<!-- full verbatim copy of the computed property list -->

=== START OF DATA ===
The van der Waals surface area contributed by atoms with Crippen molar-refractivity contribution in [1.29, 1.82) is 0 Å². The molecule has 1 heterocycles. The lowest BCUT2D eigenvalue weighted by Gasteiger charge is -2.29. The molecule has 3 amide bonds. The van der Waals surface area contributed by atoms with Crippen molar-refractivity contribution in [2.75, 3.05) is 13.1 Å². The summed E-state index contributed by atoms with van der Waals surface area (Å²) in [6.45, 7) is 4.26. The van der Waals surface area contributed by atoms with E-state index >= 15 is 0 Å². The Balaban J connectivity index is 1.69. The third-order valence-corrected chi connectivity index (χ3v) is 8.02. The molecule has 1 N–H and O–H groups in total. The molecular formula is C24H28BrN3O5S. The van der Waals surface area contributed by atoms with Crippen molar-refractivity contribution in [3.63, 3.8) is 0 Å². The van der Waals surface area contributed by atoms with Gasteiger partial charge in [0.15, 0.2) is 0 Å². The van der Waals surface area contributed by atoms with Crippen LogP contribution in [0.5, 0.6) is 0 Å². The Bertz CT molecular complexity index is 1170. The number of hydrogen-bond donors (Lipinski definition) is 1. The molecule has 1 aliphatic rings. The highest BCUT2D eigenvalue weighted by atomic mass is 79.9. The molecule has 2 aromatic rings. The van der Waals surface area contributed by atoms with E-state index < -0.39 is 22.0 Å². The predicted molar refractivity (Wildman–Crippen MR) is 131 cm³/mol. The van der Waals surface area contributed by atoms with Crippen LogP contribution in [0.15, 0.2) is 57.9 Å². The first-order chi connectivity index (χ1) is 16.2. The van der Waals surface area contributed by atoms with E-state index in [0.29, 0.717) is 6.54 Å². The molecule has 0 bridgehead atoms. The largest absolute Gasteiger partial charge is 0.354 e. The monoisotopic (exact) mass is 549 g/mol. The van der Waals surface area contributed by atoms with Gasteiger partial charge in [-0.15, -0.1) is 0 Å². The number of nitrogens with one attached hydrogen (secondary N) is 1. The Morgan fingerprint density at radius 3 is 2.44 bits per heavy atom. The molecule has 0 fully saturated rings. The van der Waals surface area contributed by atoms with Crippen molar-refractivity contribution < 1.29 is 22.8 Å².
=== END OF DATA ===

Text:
The van der Waals surface area contributed by atoms with Crippen molar-refractivity contribution in [1.29, 1.82) is 0 Å². The molecule has 1 heterocycles. The lowest BCUT2D eigenvalue weighted by Gasteiger charge is -2.29. The molecule has 3 amide bonds. The van der Waals surface area contributed by atoms with Crippen molar-refractivity contribution in [2.75, 3.05) is 13.1 Å². The summed E-state index contributed by atoms with van der Waals surface area (Å²) in [6.45, 7) is 4.26. The van der Waals surface area contributed by atoms with E-state index >= 15 is 0 Å². The Balaban J connectivity index is 1.69. The third-order valence-corrected chi connectivity index (χ3v) is 8.02. The molecule has 1 N–H and O–H groups in total. The molecular formula is C24H28BrN3O5S. The van der Waals surface area contributed by atoms with Crippen molar-refractivity contribution in [3.63, 3.8) is 0 Å². The van der Waals surface area contributed by atoms with Gasteiger partial charge in [0.15, 0.2) is 0 Å². The van der Waals surface area contributed by atoms with Crippen LogP contribution in [0.5, 0.6) is 0 Å². The Bertz CT molecular complexity index is 1170. The number of hydrogen-bond donors (Lipinski definition) is 1. The molecule has 1 aliphatic rings. The highest BCUT2D eigenvalue weighted by atomic mass is 79.9. The molecule has 2 aromatic rings. The van der Waals surface area contributed by atoms with E-state index < -0.39 is 22.0 Å². The predicted molar refractivity (Wildman–Crippen MR) is 131 cm³/mol. The van der Waals surface area contributed by atoms with Crippen LogP contribution in [0.15, 0.2) is 57.9 Å². The first-order chi connectivity index (χ1) is 16.2. The van der Waals surface area contributed by atoms with E-state index in [0.29, 0.717) is 6.54 Å². The molecule has 0 bridgehead atoms. The largest absolute Gasteiger partial charge is 0.354 e. The monoisotopic (exact) mass is 549 g/mol. The van der Waals surface area contributed by atoms with Gasteiger partial charge in [-0.15, -0.1) is 0 Å². The number of nitrogens with one attached hydrogen (secondary N) is 1. The Morgan fingerprint density at radius 3 is 2.44 bits per heavy atom. The molecule has 0 fully saturated rings. The van der Waals surface area contributed by atoms with Crippen molar-refractivity contribution < 1.29 is 22.8 Å².